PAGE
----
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Medina County
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This page was last updated Sunday, 27-Mar-2011 01:40:37 EDT




Census Records


- Our Hometown
04 | 07 | 10 | 12
15 | 18 | 24 | 26
- Early Families
30 | 34 | 39 | 43
46 | 48 | 53 | 56
58 | 60 | 69 | 70
75 | 78 | 80

Military Records

Newspaper Articles



Vital Records


Submission Forms

Brunswick: Our Hometown
A history of the community
And its families

As published in the Brunswick Times
and Brunswick Sun Times

Transcribed by Gerri Gornik)

Page 04 | Page 07 | Page 10 | Page 12 | Page 15 |
Page 18 | Page 24 | Page 26 | Page 30 | Page 34 |
Page 39 | Page 43 | Page 46 | Page 48 | Page 53 |
Page 56 | Page 58 | Page 60 | Page 69 | Page 70 |
Page 75 | Page 78 | Page 80 | Index |

The Sherman Family

There are only a few handsful of people still here who can call the intersection of Route 303 and West 130th Street "Sherman's Corners." But from almost the earliest of Brunswick history, that area was Sherman's Corners.

Cornelius Sherman came to Brunswick in the early 1830s from New York State, accompanied by his brother, Moses, a few years his elder. The brothers were coopers by trade. On their way to Brunswick from New York, the brothers stopped of at a not-so-important town on Lake Erie which was then called "Cleaveland."

Cornelius and Moses had money and fully expected to accumulate more in this area. And while they were bound for Brunswick they weren't averse to looking around a bit while in Cleaveland. Land agents contacted them and reportedly offered them some choice parcels at $5 per acre. The sandy acreage didn't appeal to them as farmland and they thought the price too high, so they passed up Cleaveland and traveled south where they purchased several hundred acres at a much lower price.

The decision might have been regretted later - for the land later became the area of Euclid Avenue. But they seemed happy to convert the densely wooded section of land they purchased to farm areas of great potential productivity.

The brothers settled on adjoining farms in east Brunswick Township and became prosperous farmers and leading citizens until their deaths. Neither was satisfied long to live in the log cabins each had built upon his arrival. Cabins were temporary abodes. Back east, Cornelius, for instance, had been accustomed to the better things of life and planned to make the wilderness into something as good or better. He drew plans for a brick mansion and actually constructed it of oven-baked clay bricks, the clay "mined" from a field near Sherman's Corners. Recently, the bog from which the clay was drawn was being tiled to drain off the excess water just east of West 130th Street. This big brick house was on the south side of Route 303 about a mile west of the corners. The building was on a farm known as "Oliver's Landing."

Undoubtedly the mansion served as a popular meeting place of the "select" people of that neighborhood during the middle years of the 19th century. Cornelius married Samantha Hier, a Brunswick girl, and the Shermans were sociable folks. With children growing up, there were more than 20 Shermans in the two homes about a mile apart. It has been said the Shermans often held seances as part of the "entertainment" of the day.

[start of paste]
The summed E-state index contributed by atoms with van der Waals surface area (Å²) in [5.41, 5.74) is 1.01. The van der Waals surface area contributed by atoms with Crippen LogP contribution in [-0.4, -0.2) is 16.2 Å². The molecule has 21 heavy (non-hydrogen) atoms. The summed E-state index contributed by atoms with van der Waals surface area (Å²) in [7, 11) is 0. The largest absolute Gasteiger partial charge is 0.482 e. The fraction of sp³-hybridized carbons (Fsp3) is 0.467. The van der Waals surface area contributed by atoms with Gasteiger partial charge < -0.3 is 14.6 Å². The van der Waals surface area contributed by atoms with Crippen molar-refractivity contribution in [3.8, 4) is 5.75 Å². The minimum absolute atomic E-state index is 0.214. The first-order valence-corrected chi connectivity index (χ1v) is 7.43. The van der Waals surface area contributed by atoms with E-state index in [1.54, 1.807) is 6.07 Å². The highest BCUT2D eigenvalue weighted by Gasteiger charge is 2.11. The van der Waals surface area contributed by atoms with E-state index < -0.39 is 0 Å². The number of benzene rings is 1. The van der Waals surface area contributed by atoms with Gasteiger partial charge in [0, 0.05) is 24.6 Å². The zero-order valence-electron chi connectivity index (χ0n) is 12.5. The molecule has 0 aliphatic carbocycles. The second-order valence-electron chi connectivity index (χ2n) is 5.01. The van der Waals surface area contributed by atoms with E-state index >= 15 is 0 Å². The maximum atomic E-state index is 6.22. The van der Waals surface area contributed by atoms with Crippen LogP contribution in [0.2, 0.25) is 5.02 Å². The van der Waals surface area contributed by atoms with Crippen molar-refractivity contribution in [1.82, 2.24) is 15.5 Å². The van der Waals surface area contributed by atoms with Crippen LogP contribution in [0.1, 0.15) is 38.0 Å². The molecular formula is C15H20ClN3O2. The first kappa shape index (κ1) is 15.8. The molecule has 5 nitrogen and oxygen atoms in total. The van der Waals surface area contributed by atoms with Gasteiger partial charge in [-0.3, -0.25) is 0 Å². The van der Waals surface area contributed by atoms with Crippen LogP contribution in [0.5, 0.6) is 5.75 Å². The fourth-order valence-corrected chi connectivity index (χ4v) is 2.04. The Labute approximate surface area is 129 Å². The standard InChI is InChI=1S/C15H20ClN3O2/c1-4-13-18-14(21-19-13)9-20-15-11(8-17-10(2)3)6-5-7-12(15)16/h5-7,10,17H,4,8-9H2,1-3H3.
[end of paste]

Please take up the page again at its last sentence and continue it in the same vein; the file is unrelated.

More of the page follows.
Cornelius died at age 76 in 1881 and Samantha died in the spring of the same year at 65. They are buried in Bennett's Corners Cemetery. As closely as possible, the record shows 10 or 11 children of this marriage, including Hiram G. Sherman who died in an Army hospital June 16, 1852 at age 22, a victim of the War between the States. Orin Sherman was accidentally killed while hunting rabbits on the Hiram Miller place. Orene was born four months after her father's death and Ruby was three years old. It was Orene and Ruby who supplied the details of this story.

"It must have been awful for our mother," they said. If Orene had been a boy, they would have named him Orin. Orin is buried in Bennett's Corners Cemetery with his wife who was Martha Jane Hurd from another local family. Grandpa Sherman gave Martha and Orin 50 acres of land when they married, part of the Sherman farm, where two others were born in addition to the girls - Mable and Floyd.

One thing that stands out in Ruby's memory is the day the house burned down. She was in her first year of school, and the teacher, Wade Holden allowed the youngsters to go out to watch the fire. Baby Orene was asleep upstairs and Mrs. Sherman ran up the stairs to get her and ran to the Benjamins for help. The neighbors saved a few things including an organ that Mrs. Sherman had since she was a girl.

"Oh, how beautiful our old Sherman's Corners once was," they said. "It will never be the same. A horse watering trough and pump for our buggy and wagon horses to drink their fill [in the middle of what is now the intersection] and four very large maple trees on each corner of the roads. The lovely big brick house."

Ruby and Orene lived in Deland, Florida, the last we heard. They were the last few remaining descendants of a noble Brunswick family.

Page 04 | Page 07 | Page 10 | Page 12 | Page 15 |
Page 18 | Page 24 | Page 26 | Page 30 | Page 34 |
Page 39 | Page 43 | Page 46 | Page 48 | Page 53 |
Page 56 | Page 58 | Page 60 | Page 69 | Page 70 |
Page 75 | Page 78 | Page 80 | Index |

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